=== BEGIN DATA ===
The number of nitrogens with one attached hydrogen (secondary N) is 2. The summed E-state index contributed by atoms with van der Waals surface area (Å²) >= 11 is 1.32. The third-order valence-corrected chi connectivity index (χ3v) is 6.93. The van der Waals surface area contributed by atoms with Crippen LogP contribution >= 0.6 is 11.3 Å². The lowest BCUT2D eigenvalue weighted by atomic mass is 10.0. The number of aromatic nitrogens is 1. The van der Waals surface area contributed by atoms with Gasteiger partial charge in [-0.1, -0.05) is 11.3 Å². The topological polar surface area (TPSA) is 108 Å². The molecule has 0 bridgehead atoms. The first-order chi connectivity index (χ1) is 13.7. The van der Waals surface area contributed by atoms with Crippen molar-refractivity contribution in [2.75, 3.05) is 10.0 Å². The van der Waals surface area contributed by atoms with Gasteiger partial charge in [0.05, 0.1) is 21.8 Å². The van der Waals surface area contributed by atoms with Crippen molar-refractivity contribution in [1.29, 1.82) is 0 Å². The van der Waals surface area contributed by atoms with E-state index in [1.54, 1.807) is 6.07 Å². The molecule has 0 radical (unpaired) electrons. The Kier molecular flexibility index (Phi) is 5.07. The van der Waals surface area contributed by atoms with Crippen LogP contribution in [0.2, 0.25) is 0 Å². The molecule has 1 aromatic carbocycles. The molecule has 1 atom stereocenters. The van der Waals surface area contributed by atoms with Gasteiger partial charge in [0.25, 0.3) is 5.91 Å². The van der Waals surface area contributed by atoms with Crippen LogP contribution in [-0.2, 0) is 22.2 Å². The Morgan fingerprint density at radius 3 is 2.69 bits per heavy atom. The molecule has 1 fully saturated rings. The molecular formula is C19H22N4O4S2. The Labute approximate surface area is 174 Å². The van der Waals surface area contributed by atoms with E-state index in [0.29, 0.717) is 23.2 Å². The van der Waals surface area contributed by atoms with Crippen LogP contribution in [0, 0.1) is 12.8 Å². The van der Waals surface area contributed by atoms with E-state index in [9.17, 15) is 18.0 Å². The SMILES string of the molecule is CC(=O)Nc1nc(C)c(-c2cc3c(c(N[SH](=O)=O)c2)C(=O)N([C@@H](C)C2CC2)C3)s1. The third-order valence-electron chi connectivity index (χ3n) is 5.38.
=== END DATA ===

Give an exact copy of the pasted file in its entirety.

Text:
The number of nitrogens with one attached hydrogen (secondary N) is 2. The summed E-state index contributed by atoms with van der Waals surface area (Å²) >= 11 is 1.32. The third-order valence-corrected chi connectivity index (χ3v) is 6.93. The van der Waals surface area contributed by atoms with Crippen LogP contribution >= 0.6 is 11.3 Å². The lowest BCUT2D eigenvalue weighted by atomic mass is 10.0. The number of aromatic nitrogens is 1. The van der Waals surface area contributed by atoms with Gasteiger partial charge in [-0.1, -0.05) is 11.3 Å². The topological polar surface area (TPSA) is 108 Å². The molecule has 0 bridgehead atoms. The first-order chi connectivity index (χ1) is 13.7. The van der Waals surface area contributed by atoms with Crippen molar-refractivity contribution in [2.75, 3.05) is 10.0 Å². The van der Waals surface area contributed by atoms with Gasteiger partial charge in [0.05, 0.1) is 21.8 Å². The van der Waals surface area contributed by atoms with Crippen molar-refractivity contribution in [1.29, 1.82) is 0 Å². The van der Waals surface area contributed by atoms with E-state index in [1.54, 1.807) is 6.07 Å². The molecule has 0 radical (unpaired) electrons. The Kier molecular flexibility index (Phi) is 5.07. The van der Waals surface area contributed by atoms with Crippen LogP contribution in [0.2, 0.25) is 0 Å². The molecule has 1 aromatic carbocycles. The molecule has 1 atom stereocenters. The van der Waals surface area contributed by atoms with Gasteiger partial charge in [0.25, 0.3) is 5.91 Å². The van der Waals surface area contributed by atoms with Crippen LogP contribution in [-0.2, 0) is 22.2 Å². The Morgan fingerprint density at radius 3 is 2.69 bits per heavy atom. The molecule has 1 fully saturated rings. The molecular formula is C19H22N4O4S2. The Labute approximate surface area is 174 Å². The van der Waals surface area contributed by atoms with E-state index in [0.29, 0.717) is 23.2 Å². The van der Waals surface area contributed by atoms with Crippen LogP contribution in [0, 0.1) is 12.8 Å². The van der Waals surface area contributed by atoms with E-state index in [9.17, 15) is 18.0 Å². The SMILES string of the molecule is CC(=O)Nc1nc(C)c(-c2cc3c(c(N[SH](=O)=O)c2)C(=O)N([C@@H](C)C2CC2)C3)s1. The third-order valence-electron chi connectivity index (χ3n) is 5.38.